Curl Up With a Good Book and Get In Touch With Your Inner Dog!
by Marilyn Davis
The success of books like Marley and Me and other canine-tinged tales of what dogs mean to us has started a satisfying trend. Below, just in time for comfy fall reading and early holiday shopping are reviews of other books that dedicated dog people will enjoy.
The Angel by My Side (Mike Lingenfelter and David Frei)
Like Marley and Me, this is the story of a man and his dog, with a twist. Dakota, a Golden who enters Mike’s life during his darkest hours, becomes much more than a therapy dog; their amazing bond is healing, humbling, and otherworldly. Keep the tissues handy because your heart will swell for this special creature, Mike’s real-life spirit guide, who gives hope and life to others as he engages in a fight for his own survival.
OTHER NON FICTION
The Other End of the Leash: Why We Do What We Do Around Dogs (Patricia B. McConnell, Ph.D.)
You will learn as much about yourself as you do about your dog in this vividly written book about communicating successfully with our dogs. As closely connected as dogs and humans are, we are different species, and training becomes much easier once we take the advice offered in this book and become the dog.” Observe your world through your nose. Think twice about hugging, staring at, and talking loudly and repeatedly to Fido. In short, speak dog and unlock the secrets in those furry heads.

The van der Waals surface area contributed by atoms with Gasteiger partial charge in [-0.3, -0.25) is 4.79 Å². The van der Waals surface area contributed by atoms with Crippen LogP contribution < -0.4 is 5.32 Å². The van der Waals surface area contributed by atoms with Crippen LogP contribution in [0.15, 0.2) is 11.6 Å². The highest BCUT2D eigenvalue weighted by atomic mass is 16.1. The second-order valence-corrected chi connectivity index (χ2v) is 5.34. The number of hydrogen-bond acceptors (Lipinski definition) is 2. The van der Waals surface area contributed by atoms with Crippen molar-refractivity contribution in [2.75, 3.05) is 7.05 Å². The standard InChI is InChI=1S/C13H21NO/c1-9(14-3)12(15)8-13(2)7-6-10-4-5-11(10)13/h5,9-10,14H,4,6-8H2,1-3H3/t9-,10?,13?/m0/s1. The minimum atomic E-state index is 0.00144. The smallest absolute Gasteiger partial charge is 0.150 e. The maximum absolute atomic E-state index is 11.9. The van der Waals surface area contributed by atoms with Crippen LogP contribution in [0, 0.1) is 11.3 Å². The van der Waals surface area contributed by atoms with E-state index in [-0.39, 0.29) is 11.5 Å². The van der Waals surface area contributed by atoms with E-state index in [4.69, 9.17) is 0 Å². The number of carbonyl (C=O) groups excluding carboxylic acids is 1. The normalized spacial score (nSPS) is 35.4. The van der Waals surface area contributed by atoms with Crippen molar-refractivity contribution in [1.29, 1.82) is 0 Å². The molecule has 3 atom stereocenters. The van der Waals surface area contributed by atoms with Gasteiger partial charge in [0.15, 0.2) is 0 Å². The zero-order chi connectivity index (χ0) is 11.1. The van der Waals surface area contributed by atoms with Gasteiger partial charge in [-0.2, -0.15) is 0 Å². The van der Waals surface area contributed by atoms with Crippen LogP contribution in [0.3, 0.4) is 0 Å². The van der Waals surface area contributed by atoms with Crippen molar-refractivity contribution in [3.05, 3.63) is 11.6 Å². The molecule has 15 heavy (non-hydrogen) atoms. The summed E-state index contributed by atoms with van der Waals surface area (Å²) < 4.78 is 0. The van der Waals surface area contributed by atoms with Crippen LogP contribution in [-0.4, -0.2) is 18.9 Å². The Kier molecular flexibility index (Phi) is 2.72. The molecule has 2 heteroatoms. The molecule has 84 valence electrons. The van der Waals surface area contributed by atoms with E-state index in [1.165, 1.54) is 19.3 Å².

On Talking Terms With Dogs: Calming Signals (Turid Ragaas)
Ragaas, trainer extraordinaire, understands a basic truth: dogs want to make friends. Most of their “language” is offered to that end. When they yawn, circle other dogs, blink, avoid staring, and perform countless other movements, they are offering calming signals that say “I just want to get along.” When we learn to interpret, translate, and speak the same language, a world of closeness opens up with our canine friends. Discover this world in a mere 33 pages.
Leader of the Pack (Nancy Baer and Steve Duno)
Does your dog run your house, doing everything from stealing your possessions to practically scheduling your social engagements? Does he take you on walks? Chances are he doesn’t want to. He wants a leader, and this book will show you how to enrich your dog’s life by becoming an effective leader of his pack.